On my first day out, I travelled due North a mile and came across a barn, that to my eye, was actually black and white. My first success! When I put it into the computer and made the photo actually black and white, the most significant change was the few evergreen trees in the photo. Little else was noted to changed in the conversion. I kept on traveling the area. Although there were other things to photograph, I had only released this barn photo to Facebook as a B&W photograph per the challenge received. The remaining photographs I did not convert to B&W. The second last of this days photographs is of the Sturgeon River. When I saw this area, it occurred to me that it was vaguely similar to another location that has been photographed by many people. The last photograph is the comparison from the internet I was thinking of. I thought it was humorous enough to photograph.
On my second day, I asked my friend if she wanted to come along on a backroads trip? (She had previously expressed an interest in traveling the backroads looking for opportunities as well.) We headed North towards Gibbons and the Lilly Lake area. There were some interesting spots to photograph, and I must say, because of the topography, the best shots were in the rolling hills. Through the fog, we came to the hamlet of Waugh. Very interesting. There were only two things here that drew people to the townsite. The post box, and the two Ukrainian Churches (one on the historical registry). Blink and your out of town. After photographing the town (10 minutes) we headed west to highway two, and lunch at Big Mouth McGee’s restaurant in Legal.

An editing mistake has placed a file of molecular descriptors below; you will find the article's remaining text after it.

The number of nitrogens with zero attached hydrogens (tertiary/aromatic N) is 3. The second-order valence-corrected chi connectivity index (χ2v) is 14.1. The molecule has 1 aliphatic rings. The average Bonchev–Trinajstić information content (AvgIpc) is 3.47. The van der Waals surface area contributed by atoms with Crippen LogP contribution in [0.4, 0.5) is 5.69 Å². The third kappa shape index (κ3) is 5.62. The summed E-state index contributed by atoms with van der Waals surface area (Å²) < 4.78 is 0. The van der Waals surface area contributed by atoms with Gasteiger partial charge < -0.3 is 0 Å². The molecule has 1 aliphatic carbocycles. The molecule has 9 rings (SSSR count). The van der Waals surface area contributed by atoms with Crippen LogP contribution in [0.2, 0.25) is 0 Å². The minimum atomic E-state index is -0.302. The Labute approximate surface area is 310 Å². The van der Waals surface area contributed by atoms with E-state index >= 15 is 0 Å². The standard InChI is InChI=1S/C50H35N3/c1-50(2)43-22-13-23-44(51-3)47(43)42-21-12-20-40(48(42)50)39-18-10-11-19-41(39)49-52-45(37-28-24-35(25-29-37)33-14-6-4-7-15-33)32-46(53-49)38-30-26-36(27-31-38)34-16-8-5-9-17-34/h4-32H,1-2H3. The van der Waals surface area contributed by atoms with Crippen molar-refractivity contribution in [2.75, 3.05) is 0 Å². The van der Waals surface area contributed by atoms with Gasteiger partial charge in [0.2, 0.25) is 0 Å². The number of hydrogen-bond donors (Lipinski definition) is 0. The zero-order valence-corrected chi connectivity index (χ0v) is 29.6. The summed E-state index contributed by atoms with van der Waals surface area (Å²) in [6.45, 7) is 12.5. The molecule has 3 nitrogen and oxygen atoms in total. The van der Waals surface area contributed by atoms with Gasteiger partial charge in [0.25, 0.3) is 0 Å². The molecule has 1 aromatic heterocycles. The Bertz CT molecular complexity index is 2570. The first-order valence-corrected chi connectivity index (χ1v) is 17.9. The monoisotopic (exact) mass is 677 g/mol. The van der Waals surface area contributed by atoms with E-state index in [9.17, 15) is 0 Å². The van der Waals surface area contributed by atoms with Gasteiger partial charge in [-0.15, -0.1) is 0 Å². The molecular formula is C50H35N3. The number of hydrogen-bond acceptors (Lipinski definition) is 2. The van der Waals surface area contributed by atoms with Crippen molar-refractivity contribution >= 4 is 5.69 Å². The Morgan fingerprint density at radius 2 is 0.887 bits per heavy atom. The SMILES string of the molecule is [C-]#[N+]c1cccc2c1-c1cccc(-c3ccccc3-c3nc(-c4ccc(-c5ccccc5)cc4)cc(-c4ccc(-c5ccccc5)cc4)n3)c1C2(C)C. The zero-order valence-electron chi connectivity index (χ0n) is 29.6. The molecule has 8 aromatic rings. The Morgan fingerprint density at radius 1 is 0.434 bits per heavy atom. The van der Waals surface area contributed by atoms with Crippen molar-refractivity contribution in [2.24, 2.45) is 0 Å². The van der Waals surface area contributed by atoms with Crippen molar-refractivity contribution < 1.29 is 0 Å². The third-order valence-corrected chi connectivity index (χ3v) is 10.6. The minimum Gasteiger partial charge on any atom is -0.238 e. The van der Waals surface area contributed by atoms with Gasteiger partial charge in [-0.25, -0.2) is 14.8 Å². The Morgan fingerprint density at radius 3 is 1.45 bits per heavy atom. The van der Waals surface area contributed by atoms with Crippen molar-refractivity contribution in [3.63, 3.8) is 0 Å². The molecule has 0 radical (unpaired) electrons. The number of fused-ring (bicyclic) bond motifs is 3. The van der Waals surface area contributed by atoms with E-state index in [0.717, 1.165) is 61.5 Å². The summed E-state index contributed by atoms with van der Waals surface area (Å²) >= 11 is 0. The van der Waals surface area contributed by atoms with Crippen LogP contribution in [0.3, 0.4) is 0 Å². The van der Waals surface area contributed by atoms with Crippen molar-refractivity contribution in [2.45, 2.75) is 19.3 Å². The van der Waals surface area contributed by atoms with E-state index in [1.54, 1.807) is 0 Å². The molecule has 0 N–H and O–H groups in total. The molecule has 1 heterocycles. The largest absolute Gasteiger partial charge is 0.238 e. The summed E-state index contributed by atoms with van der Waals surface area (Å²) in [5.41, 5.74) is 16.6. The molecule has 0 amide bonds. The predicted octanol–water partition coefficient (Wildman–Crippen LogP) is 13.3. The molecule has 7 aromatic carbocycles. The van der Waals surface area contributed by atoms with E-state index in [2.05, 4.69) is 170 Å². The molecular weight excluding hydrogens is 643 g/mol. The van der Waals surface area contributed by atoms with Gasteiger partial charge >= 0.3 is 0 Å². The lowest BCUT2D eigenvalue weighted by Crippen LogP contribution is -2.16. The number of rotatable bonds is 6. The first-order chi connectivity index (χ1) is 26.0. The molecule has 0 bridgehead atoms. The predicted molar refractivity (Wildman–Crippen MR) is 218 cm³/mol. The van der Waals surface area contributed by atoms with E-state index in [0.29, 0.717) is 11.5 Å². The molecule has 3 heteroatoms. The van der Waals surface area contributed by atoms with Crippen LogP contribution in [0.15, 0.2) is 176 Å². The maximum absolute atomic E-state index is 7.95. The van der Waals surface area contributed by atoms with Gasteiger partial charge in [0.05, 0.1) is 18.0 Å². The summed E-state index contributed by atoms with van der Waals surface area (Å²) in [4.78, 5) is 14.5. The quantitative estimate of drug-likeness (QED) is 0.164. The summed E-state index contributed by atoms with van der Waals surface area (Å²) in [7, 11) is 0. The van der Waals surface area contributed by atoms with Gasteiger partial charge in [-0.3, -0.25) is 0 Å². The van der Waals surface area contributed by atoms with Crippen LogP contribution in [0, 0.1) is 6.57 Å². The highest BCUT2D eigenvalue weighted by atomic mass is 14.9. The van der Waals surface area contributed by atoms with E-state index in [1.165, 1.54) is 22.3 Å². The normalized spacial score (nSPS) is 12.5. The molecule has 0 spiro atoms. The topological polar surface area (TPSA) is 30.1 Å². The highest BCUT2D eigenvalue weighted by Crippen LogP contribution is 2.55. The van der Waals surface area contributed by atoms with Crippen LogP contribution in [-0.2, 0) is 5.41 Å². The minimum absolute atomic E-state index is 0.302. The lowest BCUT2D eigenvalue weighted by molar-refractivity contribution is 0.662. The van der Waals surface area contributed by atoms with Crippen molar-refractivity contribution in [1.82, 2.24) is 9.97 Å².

The third day I didn’t have the time to devote to the challenge. I photographed a new bridge over a drainage pond is west Edmonton which I thought met the challenge. I also photographed an old church off highway 16 at the turn off to Stoney Plain. Neither photo was any great thing to write home about. But that was all the time I had.
The fourth day, my travels took me West again, along the North side of Big Lake. There I located another black and white barn nestled in some pines. The snow and overcast helped defuse the light and made the exchange to black and white simple. I had previously been in this area, as it’s not far from home. There are two great golf courses along this road.